Why do we do this? What did people do before they carried cameras? Sketch I suppose. Yet sketching or painting is very different. To do it well you need to observe the scene. Think about what composition and colours to record. How does light play over the scene. A landscape photographer has the same concentrated study prior to gear setup. Its often described as being ‘in the moment’ and can be a very thoughtful, deep, often slow and considered process. Another description I like is flow.
The theory goes like this. To create a visual record of a scene you must first watch it, like the painter. Upon arrival I will stop and watch. Seeing everything from texture, lines, curves, colour, depth, movement, shadow, light and more. Move around to change perspectives and wait. If you understand a scene by being part of it, feeling it more than passing it then something magical can happen. It can be emotional. Its feels like an alternative being takes over and guides you with opportunity to create your own frame of the scene based on that deeper insight. This frame often renders a better study than any grabshot can, but not always! Light can change faster than the photographer can. There are no formulae to great photography, which is why it is challenging and thus rewarding.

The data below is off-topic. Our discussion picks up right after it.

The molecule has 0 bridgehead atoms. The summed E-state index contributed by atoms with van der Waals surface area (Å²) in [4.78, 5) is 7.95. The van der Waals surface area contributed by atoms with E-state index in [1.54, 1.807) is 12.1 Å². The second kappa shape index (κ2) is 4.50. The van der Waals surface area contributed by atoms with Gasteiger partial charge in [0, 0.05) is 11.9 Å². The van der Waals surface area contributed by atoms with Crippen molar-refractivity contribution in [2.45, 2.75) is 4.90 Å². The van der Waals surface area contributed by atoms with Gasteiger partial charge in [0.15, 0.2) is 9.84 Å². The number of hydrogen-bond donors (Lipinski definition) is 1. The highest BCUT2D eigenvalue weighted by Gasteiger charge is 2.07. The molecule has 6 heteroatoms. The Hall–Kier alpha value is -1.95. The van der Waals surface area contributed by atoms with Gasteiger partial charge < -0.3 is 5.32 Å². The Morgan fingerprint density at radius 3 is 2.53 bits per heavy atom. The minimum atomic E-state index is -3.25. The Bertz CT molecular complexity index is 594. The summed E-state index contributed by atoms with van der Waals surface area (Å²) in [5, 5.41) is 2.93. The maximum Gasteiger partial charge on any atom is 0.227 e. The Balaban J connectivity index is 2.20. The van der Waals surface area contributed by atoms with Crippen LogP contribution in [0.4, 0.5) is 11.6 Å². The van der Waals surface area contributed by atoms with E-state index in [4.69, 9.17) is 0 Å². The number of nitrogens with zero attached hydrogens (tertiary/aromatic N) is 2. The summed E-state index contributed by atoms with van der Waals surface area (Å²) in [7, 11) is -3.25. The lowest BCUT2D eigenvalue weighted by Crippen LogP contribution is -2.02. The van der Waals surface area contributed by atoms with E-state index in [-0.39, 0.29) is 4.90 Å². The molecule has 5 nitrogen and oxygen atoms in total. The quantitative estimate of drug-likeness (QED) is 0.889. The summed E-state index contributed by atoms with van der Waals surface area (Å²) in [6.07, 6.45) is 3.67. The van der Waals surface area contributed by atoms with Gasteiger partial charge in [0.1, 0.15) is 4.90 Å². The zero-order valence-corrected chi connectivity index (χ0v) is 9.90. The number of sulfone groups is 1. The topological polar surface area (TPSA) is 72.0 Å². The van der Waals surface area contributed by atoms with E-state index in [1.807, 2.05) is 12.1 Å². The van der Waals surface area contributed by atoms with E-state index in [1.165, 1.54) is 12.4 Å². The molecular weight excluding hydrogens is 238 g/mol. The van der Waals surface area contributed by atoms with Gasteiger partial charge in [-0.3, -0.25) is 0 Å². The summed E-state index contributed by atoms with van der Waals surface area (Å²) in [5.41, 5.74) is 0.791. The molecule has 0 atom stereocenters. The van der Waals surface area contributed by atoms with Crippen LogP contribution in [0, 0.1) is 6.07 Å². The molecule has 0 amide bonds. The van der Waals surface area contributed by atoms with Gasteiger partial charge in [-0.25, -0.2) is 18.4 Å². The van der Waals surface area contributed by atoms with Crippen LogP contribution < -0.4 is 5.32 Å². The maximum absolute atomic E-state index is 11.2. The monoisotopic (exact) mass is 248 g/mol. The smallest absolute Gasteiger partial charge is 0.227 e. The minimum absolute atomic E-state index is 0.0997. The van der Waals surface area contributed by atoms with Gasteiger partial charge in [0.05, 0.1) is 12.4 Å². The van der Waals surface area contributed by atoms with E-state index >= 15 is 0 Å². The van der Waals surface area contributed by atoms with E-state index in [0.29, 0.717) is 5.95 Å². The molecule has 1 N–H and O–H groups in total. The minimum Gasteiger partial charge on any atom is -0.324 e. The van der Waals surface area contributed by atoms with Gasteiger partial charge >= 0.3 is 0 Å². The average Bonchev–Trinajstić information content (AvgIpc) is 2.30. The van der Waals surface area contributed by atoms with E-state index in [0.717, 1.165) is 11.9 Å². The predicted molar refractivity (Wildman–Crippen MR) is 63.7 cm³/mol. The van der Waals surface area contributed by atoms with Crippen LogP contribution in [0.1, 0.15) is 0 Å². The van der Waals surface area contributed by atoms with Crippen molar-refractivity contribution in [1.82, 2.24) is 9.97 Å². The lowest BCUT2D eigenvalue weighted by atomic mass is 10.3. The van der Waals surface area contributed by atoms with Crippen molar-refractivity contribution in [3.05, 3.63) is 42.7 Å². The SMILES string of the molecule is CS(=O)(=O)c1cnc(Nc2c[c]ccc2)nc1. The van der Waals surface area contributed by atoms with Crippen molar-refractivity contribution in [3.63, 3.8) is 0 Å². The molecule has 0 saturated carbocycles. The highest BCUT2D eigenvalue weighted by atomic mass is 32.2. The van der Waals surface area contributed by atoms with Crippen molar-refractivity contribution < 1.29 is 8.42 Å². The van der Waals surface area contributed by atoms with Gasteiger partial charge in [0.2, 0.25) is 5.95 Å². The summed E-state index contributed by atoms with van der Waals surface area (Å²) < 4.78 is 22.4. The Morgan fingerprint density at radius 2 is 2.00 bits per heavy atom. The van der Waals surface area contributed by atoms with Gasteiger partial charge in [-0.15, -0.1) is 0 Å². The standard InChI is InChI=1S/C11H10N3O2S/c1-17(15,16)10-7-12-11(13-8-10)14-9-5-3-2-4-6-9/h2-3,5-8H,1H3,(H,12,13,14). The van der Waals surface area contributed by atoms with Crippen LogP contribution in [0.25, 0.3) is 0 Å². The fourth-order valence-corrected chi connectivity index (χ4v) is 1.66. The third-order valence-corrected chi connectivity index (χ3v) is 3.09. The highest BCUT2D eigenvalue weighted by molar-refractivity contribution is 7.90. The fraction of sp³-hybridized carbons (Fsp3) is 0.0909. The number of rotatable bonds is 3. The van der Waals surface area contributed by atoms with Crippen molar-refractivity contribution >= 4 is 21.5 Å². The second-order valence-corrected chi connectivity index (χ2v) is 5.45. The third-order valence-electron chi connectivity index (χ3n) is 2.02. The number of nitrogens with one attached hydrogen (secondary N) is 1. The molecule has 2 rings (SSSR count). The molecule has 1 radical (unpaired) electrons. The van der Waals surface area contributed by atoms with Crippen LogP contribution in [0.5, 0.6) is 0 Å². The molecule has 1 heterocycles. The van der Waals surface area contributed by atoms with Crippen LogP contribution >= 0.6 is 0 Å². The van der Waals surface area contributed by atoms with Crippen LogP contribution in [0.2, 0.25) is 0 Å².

This was this choice I faced this morning as a solar eclipse swept across Scotland. Unlike the last total eclipse in 1999, this time the moon would leave her kimono raised slightly exposing only the most anorexic of crescent sun behind. Being aware of the risk of retinal damage while gazing meant I was nervous about exposing my camera sensor to the same fate.
Instead of being the ‘Wedding Photographer’ of moon and sun sky-marriage, I chose to experience it. With my faithful muse – Poppy. The fact that it was the birthday of someone special who died seven weeks ago today added to my emotions. I chose to take no camera equipment and to be “in the moment”. To be open, heart racing as celestial events wash over.
So today I was an observer listening with every sense, as the moon cast its shade, cold and quiet.
Then I wept.
I chose a perch on Witches Crag, near Yellowcraig Wood on the Ochil Hills to hopefully see the moon’s shadow move across the plains of the river Forth as it transits across the sun. Alas there is a big difference in eclipse light between 95% and totality.